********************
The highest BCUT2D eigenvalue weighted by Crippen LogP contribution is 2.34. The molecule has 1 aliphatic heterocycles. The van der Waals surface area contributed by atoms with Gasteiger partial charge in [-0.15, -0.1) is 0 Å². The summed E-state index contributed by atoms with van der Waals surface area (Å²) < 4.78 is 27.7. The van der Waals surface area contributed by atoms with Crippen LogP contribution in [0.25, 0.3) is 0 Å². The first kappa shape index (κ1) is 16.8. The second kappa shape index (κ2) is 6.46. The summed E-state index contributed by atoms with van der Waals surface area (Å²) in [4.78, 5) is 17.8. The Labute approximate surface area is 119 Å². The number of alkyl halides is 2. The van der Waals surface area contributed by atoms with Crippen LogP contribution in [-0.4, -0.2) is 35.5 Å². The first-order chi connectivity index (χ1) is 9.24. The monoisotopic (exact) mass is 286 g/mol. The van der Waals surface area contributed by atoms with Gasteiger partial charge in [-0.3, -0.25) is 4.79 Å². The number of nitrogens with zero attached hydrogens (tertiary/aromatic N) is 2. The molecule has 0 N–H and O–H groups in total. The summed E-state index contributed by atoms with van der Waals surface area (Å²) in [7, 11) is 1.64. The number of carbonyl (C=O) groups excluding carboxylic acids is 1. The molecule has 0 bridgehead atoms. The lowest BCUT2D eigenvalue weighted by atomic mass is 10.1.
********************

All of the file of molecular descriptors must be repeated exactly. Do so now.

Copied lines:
The highest BCUT2D eigenvalue weighted by Crippen LogP contribution is 2.34. The molecule has 1 aliphatic heterocycles. The van der Waals surface area contributed by atoms with Gasteiger partial charge in [-0.15, -0.1) is 0 Å². The summed E-state index contributed by atoms with van der Waals surface area (Å²) < 4.78 is 27.7. The van der Waals surface area contributed by atoms with Crippen LogP contribution in [0.25, 0.3) is 0 Å². The first kappa shape index (κ1) is 16.8. The second kappa shape index (κ2) is 6.46. The summed E-state index contributed by atoms with van der Waals surface area (Å²) in [4.78, 5) is 17.8. The Labute approximate surface area is 119 Å². The number of alkyl halides is 2. The van der Waals surface area contributed by atoms with Crippen LogP contribution in [-0.4, -0.2) is 35.5 Å². The first-order chi connectivity index (χ1) is 9.24. The monoisotopic (exact) mass is 286 g/mol. The van der Waals surface area contributed by atoms with Gasteiger partial charge in [-0.3, -0.25) is 4.79 Å². The number of nitrogens with zero attached hydrogens (tertiary/aromatic N) is 2. The molecule has 0 N–H and O–H groups in total. The summed E-state index contributed by atoms with van der Waals surface area (Å²) in [7, 11) is 1.64. The number of carbonyl (C=O) groups excluding carboxylic acids is 1. The molecule has 0 bridgehead atoms. The lowest BCUT2D eigenvalue weighted by atomic mass is 10.1.